Brazil 2: WWOOFing on the Fazenda Ambiental Fortaleza

In the spirit of a rainy Sunday (now that my free time is mostly concentrated on the weekend, that really sucks) I’m catching up with my blogging. So these are almost real-time pictures from my current life and work on the Fazenda Ambiental Fortaleza as a WWOOFer (these are the Brazil farms, mine is BRA108). Their main product is Bob-o-link Coffee, but they also have a range of „micro-lot“ coffees, specific beans in small quantities. And there’s a café in Freiburg using their coffee: „Elephant Beans“ in Basler Straße near Johanneskirche (for the locals ;) ), run by Jörg Volkmann who I had the pleasure to briefly talk to on Skype. Oh how the world is small!

So this is what I sort of saw on my arrival — sort of because it was actually dark then. The sign with „welcome“ in all different languages was made by the WWOOFers who left the day after I arrived, and I think that is a good symbol of how everything is still in a process of growth here. The house right behind the signs is the „WWOOFers‘ house“ where I sleep.

Also these decorations in the entry to the house are brand new, and this is the previous WWOOFers‘ luggage. Three lovely young Argentineans. By the way, the country flags are only from nationalities who have been there before, so even in a year or so a lot has already happened. The other picture is a maracuja (passion fruit) flower, and in the background my comfy double bed and net. Oh how glad I am I have it, thank you again and again Johannes!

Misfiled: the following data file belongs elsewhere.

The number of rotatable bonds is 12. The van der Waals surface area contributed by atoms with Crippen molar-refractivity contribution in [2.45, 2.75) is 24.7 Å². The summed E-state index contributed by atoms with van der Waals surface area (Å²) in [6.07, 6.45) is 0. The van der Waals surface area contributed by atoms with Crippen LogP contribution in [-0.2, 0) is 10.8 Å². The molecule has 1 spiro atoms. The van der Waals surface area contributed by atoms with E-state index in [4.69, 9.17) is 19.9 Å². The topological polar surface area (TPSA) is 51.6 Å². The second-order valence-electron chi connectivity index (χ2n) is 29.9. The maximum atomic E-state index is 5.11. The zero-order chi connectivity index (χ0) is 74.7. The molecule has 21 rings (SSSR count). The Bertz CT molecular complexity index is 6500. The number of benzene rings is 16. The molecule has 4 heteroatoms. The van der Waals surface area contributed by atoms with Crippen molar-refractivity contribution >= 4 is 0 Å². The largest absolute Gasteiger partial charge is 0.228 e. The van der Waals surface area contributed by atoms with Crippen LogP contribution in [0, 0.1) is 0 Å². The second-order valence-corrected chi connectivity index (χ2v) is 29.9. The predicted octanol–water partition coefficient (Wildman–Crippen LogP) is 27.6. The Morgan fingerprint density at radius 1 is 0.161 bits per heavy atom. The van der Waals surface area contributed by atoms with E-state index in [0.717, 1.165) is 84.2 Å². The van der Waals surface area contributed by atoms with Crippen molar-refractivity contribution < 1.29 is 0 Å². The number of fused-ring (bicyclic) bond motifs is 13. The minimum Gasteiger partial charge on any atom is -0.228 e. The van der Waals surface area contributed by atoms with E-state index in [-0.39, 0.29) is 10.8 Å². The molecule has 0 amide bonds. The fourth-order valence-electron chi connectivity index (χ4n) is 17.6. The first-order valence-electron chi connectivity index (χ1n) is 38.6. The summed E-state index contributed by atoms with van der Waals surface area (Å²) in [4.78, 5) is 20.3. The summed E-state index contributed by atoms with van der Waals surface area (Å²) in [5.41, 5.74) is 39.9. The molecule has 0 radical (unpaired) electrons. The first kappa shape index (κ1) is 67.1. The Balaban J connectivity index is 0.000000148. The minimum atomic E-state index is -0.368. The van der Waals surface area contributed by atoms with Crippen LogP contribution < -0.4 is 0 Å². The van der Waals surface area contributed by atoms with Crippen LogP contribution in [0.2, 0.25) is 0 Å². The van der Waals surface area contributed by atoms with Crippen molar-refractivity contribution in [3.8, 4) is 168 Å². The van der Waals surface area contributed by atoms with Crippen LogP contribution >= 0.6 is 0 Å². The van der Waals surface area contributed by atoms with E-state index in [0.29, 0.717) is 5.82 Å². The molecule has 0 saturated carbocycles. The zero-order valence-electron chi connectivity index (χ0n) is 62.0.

This is an impression from the heart of the Fazenda, on the right of this picture is the „séde“, the main house, and to building on the left comprises the kitchen, a small library/TV room and the „salão“, dining and living room.

So this is the inside of the „salão“, first looking towards the kitchen then towards the couches.

An outside view of the salão building from where the other picture ended, and the back side terrace where we mostly eat. More on the jabuticaba tree right next to the terrace below.

Nice little details in and around the house: a coffee bag on an old-school coffee balance with a dead moth on it. The bell that calls us to the meals and has already given me a sort of Pavlov-Reflex.

This is the delicious salad buffet fresh from the garden we eat twice a day. Curious that people around the world use lemon juice instead of vinegar for salad dressings.

If a little hunger manages to show up between the meals, or if I’m smart enough to not eat until I’m bursting full, these fruit baskets are waiting.

This is the garden where the vegetables come from and where we (the WWOOFers) sometimes work, too.

Sebastien, „Francês da Africa“, and myself with a little harvest for our dinner on a weekend that we spent on the farm alone.

Pictures from the fruit tree of national pride „Jabuticaba“, which flowers and gives fruit directly on the stem. This is the tree right next to the terrace, stunningly beautiful and filled with the humming of bees.